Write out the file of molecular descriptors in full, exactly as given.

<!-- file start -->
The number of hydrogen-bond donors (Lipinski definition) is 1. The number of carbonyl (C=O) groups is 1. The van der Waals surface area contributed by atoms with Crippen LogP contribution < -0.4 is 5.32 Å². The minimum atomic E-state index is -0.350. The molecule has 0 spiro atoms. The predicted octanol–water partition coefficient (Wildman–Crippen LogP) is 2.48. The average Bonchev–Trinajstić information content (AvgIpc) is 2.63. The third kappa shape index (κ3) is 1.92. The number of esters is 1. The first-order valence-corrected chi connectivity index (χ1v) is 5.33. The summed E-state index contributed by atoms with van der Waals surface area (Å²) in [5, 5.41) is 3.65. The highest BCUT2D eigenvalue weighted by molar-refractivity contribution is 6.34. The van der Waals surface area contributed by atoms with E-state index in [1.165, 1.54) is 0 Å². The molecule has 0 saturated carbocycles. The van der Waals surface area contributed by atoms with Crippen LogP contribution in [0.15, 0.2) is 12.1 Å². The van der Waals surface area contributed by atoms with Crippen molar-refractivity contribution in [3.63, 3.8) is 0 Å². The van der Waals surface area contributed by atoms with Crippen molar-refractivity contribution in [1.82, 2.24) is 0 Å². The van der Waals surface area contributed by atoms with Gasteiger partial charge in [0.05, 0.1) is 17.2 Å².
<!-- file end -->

The number of hydrogen-bond donors (Lipinski definition) is 1. The number of carbonyl (C=O) groups is 1. The van der Waals surface area contributed by atoms with Crippen LogP contribution < -0.4 is 5.32 Å². The minimum atomic E-state index is -0.350. The molecule has 0 spiro atoms. The predicted octanol–water partition coefficient (Wildman–Crippen LogP) is 2.48. The average Bonchev–Trinajstić information content (AvgIpc) is 2.63. The third kappa shape index (κ3) is 1.92. The number of esters is 1. The first-order valence-corrected chi connectivity index (χ1v) is 5.33. The summed E-state index contributed by atoms with van der Waals surface area (Å²) in [5, 5.41) is 3.65. The highest BCUT2D eigenvalue weighted by molar-refractivity contribution is 6.34. The van der Waals surface area contributed by atoms with E-state index in [1.165, 1.54) is 0 Å². The molecule has 0 saturated carbocycles. The van der Waals surface area contributed by atoms with Crippen LogP contribution in [0.15, 0.2) is 12.1 Å². The van der Waals surface area contributed by atoms with Crippen molar-refractivity contribution in [3.63, 3.8) is 0 Å². The van der Waals surface area contributed by atoms with Crippen molar-refractivity contribution in [1.82, 2.24) is 0 Å². The van der Waals surface area contributed by atoms with Gasteiger partial charge in [0.05, 0.1) is 17.2 Å².